Now, to the two explosions, two homes gone in an instant this weekend, it's believed those explosions were triggered by gas leaks, about 30 miles apart. In west virginia, the shattered pieces of one... See More
Now, to the two explosions, two homes gone in an instant this weekend, it's believed those explosions were triggered by gas leaks, about 30 miles apart. In west virginia, the shattered pieces of one home spilled into the street there, while near pittsburgh tonight, a half hour away, nothing is left of another home left splintered in the middle of the night. And with so many families relying on natural gas, tonight, the warning signs. Here's abc's marcy gonzalez now. Reporter: The force so powerful, it left a giant crater where a home once stood. Last night's explosion near pittsburgh injur two people and could be felt and heard for miles. It sounded like an airplane went down. I just heard this huge explosion. Reporter: While investigators work to determine the cause, just more than 30 miles away in west virginia, investigators believe it was likely a natural gas explosion that ripped this this home to shreds friday morning, killing 13-year-old hannah mozingo and injuring her parents and sister. We did everything together and I'd do anything to get her back. Reporter: Potentially damaging and dangerous natural gas incidents are common. According to federal data, on average, there have been more than four a week for the past 20 years. The most common warning signs? A rotten egg smell and a hissing or blowing sound. Officials say, if you notice those, get out of the house and call 911. For now, investigators say the area surrounding these two scenes are safe. The communities secured, but shaken by the toll both still seen and so deeply felt. Marcy gonzalez, abc news, new york.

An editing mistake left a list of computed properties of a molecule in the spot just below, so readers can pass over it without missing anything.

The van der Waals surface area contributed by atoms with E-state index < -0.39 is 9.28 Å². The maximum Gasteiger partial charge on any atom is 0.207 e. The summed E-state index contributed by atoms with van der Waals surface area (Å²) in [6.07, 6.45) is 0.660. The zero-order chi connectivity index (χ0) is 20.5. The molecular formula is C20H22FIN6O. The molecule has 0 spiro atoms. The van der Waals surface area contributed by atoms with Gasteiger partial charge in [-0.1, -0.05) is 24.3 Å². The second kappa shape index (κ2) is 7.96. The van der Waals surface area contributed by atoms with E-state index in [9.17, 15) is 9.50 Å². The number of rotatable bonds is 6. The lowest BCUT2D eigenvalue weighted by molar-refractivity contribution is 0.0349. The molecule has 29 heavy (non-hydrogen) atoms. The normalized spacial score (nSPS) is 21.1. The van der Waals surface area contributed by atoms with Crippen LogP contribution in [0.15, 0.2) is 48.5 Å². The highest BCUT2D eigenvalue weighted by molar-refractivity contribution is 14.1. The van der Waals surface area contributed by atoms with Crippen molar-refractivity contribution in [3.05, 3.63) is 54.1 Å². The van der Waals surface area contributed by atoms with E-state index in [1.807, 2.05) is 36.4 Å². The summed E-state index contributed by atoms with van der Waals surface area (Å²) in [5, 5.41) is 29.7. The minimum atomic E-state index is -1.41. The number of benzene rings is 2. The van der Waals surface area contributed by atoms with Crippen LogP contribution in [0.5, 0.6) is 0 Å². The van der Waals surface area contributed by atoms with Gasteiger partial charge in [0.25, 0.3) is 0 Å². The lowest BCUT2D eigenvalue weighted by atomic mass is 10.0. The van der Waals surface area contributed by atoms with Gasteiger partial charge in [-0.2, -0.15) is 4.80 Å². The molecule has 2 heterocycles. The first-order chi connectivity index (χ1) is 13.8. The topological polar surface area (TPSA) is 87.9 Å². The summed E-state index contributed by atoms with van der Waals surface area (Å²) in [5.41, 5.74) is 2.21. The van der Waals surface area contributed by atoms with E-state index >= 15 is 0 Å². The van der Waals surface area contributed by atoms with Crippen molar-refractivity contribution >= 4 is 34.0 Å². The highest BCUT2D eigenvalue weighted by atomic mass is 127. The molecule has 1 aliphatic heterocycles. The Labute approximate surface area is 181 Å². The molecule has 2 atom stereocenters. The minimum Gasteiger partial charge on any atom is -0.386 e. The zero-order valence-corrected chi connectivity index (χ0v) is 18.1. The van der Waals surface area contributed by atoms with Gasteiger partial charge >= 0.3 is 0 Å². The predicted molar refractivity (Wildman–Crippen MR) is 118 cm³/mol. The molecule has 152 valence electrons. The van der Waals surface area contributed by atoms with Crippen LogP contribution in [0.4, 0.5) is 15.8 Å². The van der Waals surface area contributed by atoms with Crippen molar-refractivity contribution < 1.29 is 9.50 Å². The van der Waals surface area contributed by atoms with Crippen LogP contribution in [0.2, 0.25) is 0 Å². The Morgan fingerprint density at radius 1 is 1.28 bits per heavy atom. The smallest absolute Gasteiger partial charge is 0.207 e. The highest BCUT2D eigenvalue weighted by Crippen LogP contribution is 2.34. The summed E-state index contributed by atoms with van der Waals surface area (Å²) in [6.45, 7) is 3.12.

This transcript has been automatically generated and may not be 100% accurate.